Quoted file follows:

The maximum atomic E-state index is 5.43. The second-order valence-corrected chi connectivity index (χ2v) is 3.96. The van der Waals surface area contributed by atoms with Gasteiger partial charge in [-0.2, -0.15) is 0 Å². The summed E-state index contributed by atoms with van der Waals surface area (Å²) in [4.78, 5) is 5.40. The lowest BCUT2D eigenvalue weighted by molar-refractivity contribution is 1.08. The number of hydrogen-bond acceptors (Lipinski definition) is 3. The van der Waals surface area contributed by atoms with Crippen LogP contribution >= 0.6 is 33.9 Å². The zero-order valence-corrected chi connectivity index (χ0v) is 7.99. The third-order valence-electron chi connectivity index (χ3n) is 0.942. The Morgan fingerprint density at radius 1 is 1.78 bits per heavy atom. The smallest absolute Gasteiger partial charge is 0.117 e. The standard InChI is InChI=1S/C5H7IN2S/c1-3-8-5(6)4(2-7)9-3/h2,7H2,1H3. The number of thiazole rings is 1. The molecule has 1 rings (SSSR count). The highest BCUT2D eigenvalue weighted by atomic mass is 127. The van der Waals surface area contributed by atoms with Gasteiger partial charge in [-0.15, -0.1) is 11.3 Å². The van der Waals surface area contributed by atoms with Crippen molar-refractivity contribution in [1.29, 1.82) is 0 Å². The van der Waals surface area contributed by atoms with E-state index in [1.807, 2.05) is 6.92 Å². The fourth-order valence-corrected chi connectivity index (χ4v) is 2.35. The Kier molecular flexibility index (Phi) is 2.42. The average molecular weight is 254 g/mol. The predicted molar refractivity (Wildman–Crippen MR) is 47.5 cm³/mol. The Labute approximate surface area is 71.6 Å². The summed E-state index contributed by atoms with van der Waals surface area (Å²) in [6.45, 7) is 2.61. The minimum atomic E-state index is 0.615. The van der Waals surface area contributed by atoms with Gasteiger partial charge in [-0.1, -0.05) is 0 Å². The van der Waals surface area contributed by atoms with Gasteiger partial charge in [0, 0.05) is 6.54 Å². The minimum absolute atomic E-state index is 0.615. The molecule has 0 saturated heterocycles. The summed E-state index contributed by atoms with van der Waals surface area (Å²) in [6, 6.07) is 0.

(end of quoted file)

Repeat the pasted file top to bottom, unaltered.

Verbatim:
The maximum atomic E-state index is 5.43. The second-order valence-corrected chi connectivity index (χ2v) is 3.96. The van der Waals surface area contributed by atoms with Gasteiger partial charge in [-0.2, -0.15) is 0 Å². The summed E-state index contributed by atoms with van der Waals surface area (Å²) in [4.78, 5) is 5.40. The lowest BCUT2D eigenvalue weighted by molar-refractivity contribution is 1.08. The number of hydrogen-bond acceptors (Lipinski definition) is 3. The van der Waals surface area contributed by atoms with Crippen LogP contribution >= 0.6 is 33.9 Å². The zero-order valence-corrected chi connectivity index (χ0v) is 7.99. The third-order valence-electron chi connectivity index (χ3n) is 0.942. The Morgan fingerprint density at radius 1 is 1.78 bits per heavy atom. The smallest absolute Gasteiger partial charge is 0.117 e. The standard InChI is InChI=1S/C5H7IN2S/c1-3-8-5(6)4(2-7)9-3/h2,7H2,1H3. The number of thiazole rings is 1. The molecule has 1 rings (SSSR count). The highest BCUT2D eigenvalue weighted by atomic mass is 127. The van der Waals surface area contributed by atoms with Gasteiger partial charge in [-0.15, -0.1) is 11.3 Å². The van der Waals surface area contributed by atoms with Crippen molar-refractivity contribution in [1.29, 1.82) is 0 Å². The van der Waals surface area contributed by atoms with E-state index in [1.807, 2.05) is 6.92 Å². The fourth-order valence-corrected chi connectivity index (χ4v) is 2.35. The Kier molecular flexibility index (Phi) is 2.42. The average molecular weight is 254 g/mol. The predicted molar refractivity (Wildman–Crippen MR) is 47.5 cm³/mol. The Labute approximate surface area is 71.6 Å². The summed E-state index contributed by atoms with van der Waals surface area (Å²) in [6.45, 7) is 2.61. The minimum atomic E-state index is 0.615. The van der Waals surface area contributed by atoms with Gasteiger partial charge in [-0.1, -0.05) is 0 Å². The van der Waals surface area contributed by atoms with Gasteiger partial charge in [0, 0.05) is 6.54 Å². The minimum absolute atomic E-state index is 0.615. The molecule has 0 saturated heterocycles. The summed E-state index contributed by atoms with van der Waals surface area (Å²) in [6, 6.07) is 0.